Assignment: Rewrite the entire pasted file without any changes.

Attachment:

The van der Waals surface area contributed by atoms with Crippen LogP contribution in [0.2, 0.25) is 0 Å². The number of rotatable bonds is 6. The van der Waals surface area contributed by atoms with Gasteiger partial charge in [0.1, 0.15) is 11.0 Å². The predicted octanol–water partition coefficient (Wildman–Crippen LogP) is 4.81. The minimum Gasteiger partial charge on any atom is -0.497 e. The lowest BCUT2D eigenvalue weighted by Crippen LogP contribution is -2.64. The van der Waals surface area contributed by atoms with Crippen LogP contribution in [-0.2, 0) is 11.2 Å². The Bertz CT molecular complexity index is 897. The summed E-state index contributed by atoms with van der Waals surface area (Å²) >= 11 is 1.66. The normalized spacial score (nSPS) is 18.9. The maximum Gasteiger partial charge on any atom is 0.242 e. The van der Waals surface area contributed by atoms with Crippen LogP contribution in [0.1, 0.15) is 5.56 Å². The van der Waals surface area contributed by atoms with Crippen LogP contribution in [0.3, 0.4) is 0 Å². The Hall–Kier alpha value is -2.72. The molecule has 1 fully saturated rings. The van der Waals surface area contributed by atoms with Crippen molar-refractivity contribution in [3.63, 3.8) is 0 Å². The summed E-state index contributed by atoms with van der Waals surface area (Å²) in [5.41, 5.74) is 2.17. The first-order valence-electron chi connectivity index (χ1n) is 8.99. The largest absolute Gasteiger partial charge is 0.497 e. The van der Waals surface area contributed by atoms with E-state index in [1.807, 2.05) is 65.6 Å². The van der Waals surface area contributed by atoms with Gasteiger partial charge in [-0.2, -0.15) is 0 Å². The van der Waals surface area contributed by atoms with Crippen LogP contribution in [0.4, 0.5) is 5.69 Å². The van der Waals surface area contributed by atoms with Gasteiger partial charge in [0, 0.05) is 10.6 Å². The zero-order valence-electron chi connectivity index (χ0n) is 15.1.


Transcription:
The van der Waals surface area contributed by atoms with Crippen LogP contribution in [0.2, 0.25) is 0 Å². The number of rotatable bonds is 6. The van der Waals surface area contributed by atoms with Gasteiger partial charge in [0.1, 0.15) is 11.0 Å². The predicted octanol–water partition coefficient (Wildman–Crippen LogP) is 4.81. The minimum Gasteiger partial charge on any atom is -0.497 e. The lowest BCUT2D eigenvalue weighted by Crippen LogP contribution is -2.64. The van der Waals surface area contributed by atoms with Crippen LogP contribution in [-0.2, 0) is 11.2 Å². The Bertz CT molecular complexity index is 897. The summed E-state index contributed by atoms with van der Waals surface area (Å²) >= 11 is 1.66. The normalized spacial score (nSPS) is 18.9. The maximum Gasteiger partial charge on any atom is 0.242 e. The van der Waals surface area contributed by atoms with Crippen LogP contribution in [0.1, 0.15) is 5.56 Å². The van der Waals surface area contributed by atoms with Crippen LogP contribution in [0.3, 0.4) is 0 Å². The Hall–Kier alpha value is -2.72. The molecule has 1 fully saturated rings. The van der Waals surface area contributed by atoms with Crippen molar-refractivity contribution in [3.63, 3.8) is 0 Å². The summed E-state index contributed by atoms with van der Waals surface area (Å²) in [5.41, 5.74) is 2.17. The first-order valence-electron chi connectivity index (χ1n) is 8.99. The largest absolute Gasteiger partial charge is 0.497 e. The van der Waals surface area contributed by atoms with E-state index in [1.807, 2.05) is 65.6 Å². The van der Waals surface area contributed by atoms with Gasteiger partial charge in [-0.2, -0.15) is 0 Å². The van der Waals surface area contributed by atoms with Crippen LogP contribution in [0.4, 0.5) is 5.69 Å². The van der Waals surface area contributed by atoms with Gasteiger partial charge in [0, 0.05) is 10.6 Å². The zero-order valence-electron chi connectivity index (χ0n) is 15.1.